Assassination of Yitzhak Rabin | yigal amir

Yigal Amir

Yitzhak Rabin grave, December 1995.

The assassin was Yigal Amir, a 25-year-old former Hesder student and far-right law student at Bar-Ilan University. Amir had strenuously opposed Rabin's peace initiative, particularly the signing of the Oslo Accords, because he felt that an Israeli withdrawal from the West Bank would deny Jews their "biblical heritage which they had reclaimed by establishing settlements". Amir had come to believe that Rabin was a rodef, meaning a "pursuer" who endangered Jewish lives. The concept of din rodef ("law of the pursuer") is a part of traditional Jewish law. Amir believed he would be justified under din rodef in removing Rabin as a threat to Jews in the territories.[5]

According to Rabbi Arthur Waskow, Amir's interpretation of din rodef is a gross distortion of Jewish law and tradition:

First of all, the law of the pursuer only applies to a spontaneous act, whereas Yigal Amir planned this assassination for two years. Secondly, the law of the pursuer is only intended to save a potential victim from imminent death. There is absolutely no proof that withdrawing from certain territories will directly lead to the death of any Jews. On the contrary, Prime Minister Rabin, over half the members of the Knesset, and over half the population of Israel believe exactly the opposite—that it will save Jewish lives. Lastly, this law does not refer to elected representatives, for if Yitzhak Rabin was really a pursuer, then so are all his followers and that would mean that Amir should have killed over half the population of Israel! In other words, even according to the law of the pursuer, this act was totally futile and senseless since the peace process will continue.[6]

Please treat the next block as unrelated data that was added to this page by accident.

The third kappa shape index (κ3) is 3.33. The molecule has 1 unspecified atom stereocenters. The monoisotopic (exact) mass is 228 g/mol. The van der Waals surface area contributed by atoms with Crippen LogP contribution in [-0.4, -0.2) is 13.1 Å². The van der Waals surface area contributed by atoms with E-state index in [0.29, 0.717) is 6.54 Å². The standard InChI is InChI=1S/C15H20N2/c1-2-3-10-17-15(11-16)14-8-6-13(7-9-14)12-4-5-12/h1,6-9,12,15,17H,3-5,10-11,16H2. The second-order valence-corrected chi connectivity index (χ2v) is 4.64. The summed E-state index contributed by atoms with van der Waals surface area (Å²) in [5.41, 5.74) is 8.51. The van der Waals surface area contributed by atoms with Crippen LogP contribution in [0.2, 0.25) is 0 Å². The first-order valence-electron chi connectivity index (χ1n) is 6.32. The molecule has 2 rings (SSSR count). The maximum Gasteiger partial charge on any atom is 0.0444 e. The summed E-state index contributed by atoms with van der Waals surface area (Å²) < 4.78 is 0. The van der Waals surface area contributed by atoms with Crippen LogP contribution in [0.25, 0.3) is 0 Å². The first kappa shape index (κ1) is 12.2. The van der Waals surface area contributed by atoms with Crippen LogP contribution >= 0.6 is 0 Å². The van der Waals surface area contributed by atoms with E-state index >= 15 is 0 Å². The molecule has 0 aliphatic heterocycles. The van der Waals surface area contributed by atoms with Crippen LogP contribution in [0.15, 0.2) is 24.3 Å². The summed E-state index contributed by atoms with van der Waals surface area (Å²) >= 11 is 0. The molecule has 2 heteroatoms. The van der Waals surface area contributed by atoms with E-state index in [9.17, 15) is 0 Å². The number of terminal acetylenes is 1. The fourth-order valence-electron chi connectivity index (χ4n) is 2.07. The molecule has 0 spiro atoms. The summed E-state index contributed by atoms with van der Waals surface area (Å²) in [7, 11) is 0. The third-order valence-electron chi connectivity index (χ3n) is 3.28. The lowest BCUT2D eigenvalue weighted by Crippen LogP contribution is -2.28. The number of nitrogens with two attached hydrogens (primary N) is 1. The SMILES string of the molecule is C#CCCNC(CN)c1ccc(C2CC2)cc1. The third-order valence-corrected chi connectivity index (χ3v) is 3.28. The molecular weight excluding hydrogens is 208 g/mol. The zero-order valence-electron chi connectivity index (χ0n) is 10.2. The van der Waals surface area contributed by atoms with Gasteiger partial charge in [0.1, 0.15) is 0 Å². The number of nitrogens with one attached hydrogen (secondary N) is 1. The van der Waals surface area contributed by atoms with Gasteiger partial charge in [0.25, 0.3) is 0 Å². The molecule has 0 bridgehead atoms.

For his radical activities, Yigal Amir had been brought under attention by the Israeli internal security service (Shin Bet), but the organization only had information on Amir's attempt on creating an anti-Arab militia, not on comments regarding assassinating Rabin, which he openly stated to a number of people.[7] Another incident describing Amir's comments to a fellow student about stating the vidui prior to an earlier, aborted attempt on his life was ignored by the organization as "non-credible". The source refused to name Amir by name but instead described him as a "short Yemeni guy with curly hair".[8]

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